These violations of Síminn took place in the years 2001 to the end of 2007 and are deemed to be very serious. Síminn has violated the Competition Act before and therefore the Competition Authority deems it appropriate to impose a fine of ISK 390 million on the company. This is the highest fine that has been imposed on a company in this country due to an abuse of a market-dominant position.

False and misleading supply of information

This case was initiated with the complaint of Nova in 2008. After having called for information from Síminn in the case, the Competition Authority presented a Notice of Objection late in 2008 with the preliminary assessment that Síminn had priced on-net calls below average variable cost. Following the Notice of Objection, Síminn provided new cost information that was materially inconsistent with previously provided information. This altered the fundamentals of the case and called for a new investigation. This led to a new Notice of Objection by the Competition Authority in 2010. The false and misleading supply of information of Síminn has therefore delayed the processing of the case.

A strict obligation under the law is imposed on companies to provide the Competition Authority with adequate and truthful information, and the Authority takes it seriously if such an obligation is violated. The Competition Authority therefore deems it necessary in its decision to impose a fine of ISK 50 million on Síminn for a false and misleading supply of information.

Background information:

As noted earlier, this case is concerned with the termination of mobile phone calls that are initiated in the phone networks of the competitors of Síminn and are completed in the mobile phone network of Síminn. The underlying cost of mobile phone calls in mobile phone networks consists mainly of two cost elements, i.e. the cost incurred by origination of the phone call on the one hand and the cost incurred by the termination of the phone call, on the other. The cost related to origination of the phone call is incurred when the customer concerned dials a telephone number and until the message is received in the telephone exchange. At the telephone exchange, it is identified whether the call recipient is in the same mobile phone network as the caller (on-net calls) or in the mobile phone network of another mobile phone company. The cost of the termination of the phone call is incurred when the signal is transferred from the telephone exchange concerned and connected with the number being called, so that a telephone call is established. Síminn sells this termination to its competitors as a wholesale input, without which their customers would be unable to call the customers of Síminn. The retail market provides retail mobile phone services to individuals and companies.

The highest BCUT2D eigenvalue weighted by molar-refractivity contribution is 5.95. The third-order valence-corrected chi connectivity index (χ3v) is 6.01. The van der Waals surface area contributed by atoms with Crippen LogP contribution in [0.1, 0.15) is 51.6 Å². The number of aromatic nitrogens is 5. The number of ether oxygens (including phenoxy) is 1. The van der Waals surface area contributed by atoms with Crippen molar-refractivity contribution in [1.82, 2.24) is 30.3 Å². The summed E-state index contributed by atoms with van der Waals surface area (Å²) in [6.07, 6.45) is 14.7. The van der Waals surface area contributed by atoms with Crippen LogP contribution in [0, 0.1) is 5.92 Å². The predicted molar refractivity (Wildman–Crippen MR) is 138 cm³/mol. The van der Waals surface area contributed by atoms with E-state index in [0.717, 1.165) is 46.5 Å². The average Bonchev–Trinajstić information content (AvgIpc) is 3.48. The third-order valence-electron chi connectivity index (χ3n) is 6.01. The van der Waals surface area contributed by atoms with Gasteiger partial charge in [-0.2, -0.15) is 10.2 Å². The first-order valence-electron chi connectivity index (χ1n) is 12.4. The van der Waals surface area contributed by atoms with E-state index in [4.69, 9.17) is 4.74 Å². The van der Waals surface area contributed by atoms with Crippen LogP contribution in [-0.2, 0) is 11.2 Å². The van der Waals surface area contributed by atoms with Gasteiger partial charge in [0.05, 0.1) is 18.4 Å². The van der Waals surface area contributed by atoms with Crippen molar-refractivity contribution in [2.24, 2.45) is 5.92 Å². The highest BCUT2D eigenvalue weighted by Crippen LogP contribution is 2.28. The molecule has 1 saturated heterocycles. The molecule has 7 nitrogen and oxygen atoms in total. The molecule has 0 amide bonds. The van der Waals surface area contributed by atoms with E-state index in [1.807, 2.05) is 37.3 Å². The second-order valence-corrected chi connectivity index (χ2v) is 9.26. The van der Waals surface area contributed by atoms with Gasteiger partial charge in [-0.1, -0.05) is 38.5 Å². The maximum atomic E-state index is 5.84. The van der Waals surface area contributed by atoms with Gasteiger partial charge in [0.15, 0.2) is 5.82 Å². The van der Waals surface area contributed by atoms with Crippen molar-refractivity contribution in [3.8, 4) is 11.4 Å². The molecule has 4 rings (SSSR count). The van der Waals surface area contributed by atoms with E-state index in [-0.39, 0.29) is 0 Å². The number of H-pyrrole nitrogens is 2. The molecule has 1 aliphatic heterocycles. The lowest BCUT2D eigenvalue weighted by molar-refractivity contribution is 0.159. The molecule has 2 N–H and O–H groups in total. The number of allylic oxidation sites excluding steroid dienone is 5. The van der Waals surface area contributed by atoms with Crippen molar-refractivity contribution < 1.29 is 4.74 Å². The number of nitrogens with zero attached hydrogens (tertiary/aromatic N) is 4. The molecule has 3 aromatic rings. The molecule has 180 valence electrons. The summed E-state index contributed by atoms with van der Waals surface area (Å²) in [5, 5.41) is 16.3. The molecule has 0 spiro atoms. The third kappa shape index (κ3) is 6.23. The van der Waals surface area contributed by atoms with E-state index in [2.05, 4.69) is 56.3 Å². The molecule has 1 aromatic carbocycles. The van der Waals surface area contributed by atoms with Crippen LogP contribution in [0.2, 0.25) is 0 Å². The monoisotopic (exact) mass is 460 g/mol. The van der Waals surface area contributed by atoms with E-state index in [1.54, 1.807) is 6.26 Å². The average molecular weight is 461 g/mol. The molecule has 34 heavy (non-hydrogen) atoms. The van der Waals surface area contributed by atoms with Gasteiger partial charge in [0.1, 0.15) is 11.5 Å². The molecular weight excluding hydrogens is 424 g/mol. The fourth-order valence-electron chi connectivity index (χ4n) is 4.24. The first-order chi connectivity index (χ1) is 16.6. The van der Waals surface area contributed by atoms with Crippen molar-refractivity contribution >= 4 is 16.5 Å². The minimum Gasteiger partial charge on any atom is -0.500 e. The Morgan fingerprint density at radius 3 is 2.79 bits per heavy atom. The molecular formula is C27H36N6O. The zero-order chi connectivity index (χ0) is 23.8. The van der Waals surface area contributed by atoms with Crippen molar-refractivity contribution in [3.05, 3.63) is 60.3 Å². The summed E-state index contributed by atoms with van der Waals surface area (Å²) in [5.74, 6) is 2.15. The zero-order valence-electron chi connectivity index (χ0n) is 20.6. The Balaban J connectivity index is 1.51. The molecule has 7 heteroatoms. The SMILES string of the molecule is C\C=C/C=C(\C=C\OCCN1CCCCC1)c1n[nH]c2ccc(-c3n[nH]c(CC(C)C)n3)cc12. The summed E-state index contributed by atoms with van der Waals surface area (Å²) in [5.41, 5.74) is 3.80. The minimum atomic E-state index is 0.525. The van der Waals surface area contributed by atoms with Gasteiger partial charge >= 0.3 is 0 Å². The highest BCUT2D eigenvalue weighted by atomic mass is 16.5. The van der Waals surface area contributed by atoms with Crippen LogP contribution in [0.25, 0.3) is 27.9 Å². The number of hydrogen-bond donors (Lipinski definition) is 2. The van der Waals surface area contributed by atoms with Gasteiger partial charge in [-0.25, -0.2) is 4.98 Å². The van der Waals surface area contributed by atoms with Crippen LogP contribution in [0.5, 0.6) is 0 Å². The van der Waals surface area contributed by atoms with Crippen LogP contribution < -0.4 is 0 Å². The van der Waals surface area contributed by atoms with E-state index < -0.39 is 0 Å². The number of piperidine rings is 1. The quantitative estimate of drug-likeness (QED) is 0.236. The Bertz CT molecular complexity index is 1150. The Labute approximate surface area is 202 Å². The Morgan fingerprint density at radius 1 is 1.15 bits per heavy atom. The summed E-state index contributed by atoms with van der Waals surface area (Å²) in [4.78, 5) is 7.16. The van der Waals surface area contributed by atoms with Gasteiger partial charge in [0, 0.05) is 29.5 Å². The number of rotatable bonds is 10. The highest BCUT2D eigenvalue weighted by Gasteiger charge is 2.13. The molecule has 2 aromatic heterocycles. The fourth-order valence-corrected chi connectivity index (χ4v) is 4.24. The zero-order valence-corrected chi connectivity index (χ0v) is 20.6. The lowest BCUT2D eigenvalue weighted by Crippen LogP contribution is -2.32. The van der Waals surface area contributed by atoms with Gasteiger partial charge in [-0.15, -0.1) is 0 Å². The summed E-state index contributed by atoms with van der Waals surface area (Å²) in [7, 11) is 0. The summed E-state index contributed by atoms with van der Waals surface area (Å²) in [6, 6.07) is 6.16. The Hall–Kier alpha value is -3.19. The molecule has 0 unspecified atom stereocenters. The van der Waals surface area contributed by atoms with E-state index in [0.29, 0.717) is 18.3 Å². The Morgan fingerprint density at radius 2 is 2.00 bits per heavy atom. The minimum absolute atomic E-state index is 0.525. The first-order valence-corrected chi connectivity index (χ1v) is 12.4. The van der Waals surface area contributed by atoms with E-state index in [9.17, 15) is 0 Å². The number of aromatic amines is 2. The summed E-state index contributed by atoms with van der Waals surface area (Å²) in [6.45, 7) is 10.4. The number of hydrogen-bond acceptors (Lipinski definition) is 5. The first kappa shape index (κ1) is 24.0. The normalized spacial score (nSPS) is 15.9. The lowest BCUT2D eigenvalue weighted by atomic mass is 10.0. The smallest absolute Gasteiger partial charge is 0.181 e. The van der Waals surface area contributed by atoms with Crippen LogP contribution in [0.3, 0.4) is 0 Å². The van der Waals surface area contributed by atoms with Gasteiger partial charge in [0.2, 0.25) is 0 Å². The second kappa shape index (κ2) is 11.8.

It is well known that market-dominant telecommunications companies can abuse their position by applying a margin squeeze. Such companies, which have often enjoyed a state monopoly in telecommunications, are usually in a position where competitors in the retail market are compelled to gain access on a wholesale basis in order to compete with a market-dominant company in the retail market. In such circumstances, a market-dominant company has both an incentive and the potential to apply a margin squeeze on competitors and thus reduce competition.

This has been shown in the enforcement of competition law abroad. On March 29th of this year, the General Court of the EU confirmed the decision of the EU Commission to impose a fine of 151 million euros on the Spanish telecommunications company Telefónica due to a margin squeeze in the internet market in the years 2001-2006. On December 5th 2011, the Stockholm District Court, upon the demand of the Swedish competition authorities, imposed a fine of 144 million Swedish kronor on the telecommunications company TeliaSonera due to a margin squeeze in the years 2000-2003.